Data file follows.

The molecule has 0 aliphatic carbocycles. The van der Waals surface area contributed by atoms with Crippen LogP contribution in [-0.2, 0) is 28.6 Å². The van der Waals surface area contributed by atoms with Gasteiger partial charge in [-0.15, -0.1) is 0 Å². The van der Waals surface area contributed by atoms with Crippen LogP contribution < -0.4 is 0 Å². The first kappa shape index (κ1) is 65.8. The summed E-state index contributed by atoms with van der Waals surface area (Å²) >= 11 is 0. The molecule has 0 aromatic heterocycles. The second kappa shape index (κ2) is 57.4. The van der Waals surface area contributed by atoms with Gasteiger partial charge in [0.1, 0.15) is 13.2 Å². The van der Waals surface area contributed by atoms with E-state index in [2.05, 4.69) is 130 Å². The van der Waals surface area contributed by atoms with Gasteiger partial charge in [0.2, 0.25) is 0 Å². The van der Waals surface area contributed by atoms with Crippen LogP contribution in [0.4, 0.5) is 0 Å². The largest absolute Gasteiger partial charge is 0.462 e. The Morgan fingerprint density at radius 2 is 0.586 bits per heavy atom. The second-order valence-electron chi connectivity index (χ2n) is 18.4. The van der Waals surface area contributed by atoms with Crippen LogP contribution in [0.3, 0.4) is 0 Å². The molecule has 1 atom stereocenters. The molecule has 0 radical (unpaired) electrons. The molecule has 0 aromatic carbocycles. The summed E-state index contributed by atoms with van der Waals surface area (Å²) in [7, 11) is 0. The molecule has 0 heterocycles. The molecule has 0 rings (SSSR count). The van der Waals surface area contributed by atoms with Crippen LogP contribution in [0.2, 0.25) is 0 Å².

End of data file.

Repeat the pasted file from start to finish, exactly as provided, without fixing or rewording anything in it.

The molecule has 0 aliphatic carbocycles. The van der Waals surface area contributed by atoms with Crippen LogP contribution in [-0.2, 0) is 28.6 Å². The van der Waals surface area contributed by atoms with Gasteiger partial charge in [-0.15, -0.1) is 0 Å². The van der Waals surface area contributed by atoms with Crippen LogP contribution < -0.4 is 0 Å². The first kappa shape index (κ1) is 65.8. The summed E-state index contributed by atoms with van der Waals surface area (Å²) >= 11 is 0. The molecule has 0 aromatic heterocycles. The second kappa shape index (κ2) is 57.4. The van der Waals surface area contributed by atoms with Gasteiger partial charge in [0.1, 0.15) is 13.2 Å². The van der Waals surface area contributed by atoms with E-state index in [2.05, 4.69) is 130 Å². The van der Waals surface area contributed by atoms with Gasteiger partial charge in [0.2, 0.25) is 0 Å². The van der Waals surface area contributed by atoms with Crippen LogP contribution in [0.4, 0.5) is 0 Å². The largest absolute Gasteiger partial charge is 0.462 e. The Morgan fingerprint density at radius 2 is 0.586 bits per heavy atom. The second-order valence-electron chi connectivity index (χ2n) is 18.4. The van der Waals surface area contributed by atoms with Crippen LogP contribution in [0.3, 0.4) is 0 Å². The molecule has 1 atom stereocenters. The molecule has 0 radical (unpaired) electrons. The molecule has 0 aromatic carbocycles. The summed E-state index contributed by atoms with van der Waals surface area (Å²) in [7, 11) is 0. The molecule has 0 heterocycles. The molecule has 0 rings (SSSR count). The van der Waals surface area contributed by atoms with Crippen LogP contribution in [0.2, 0.25) is 0 Å².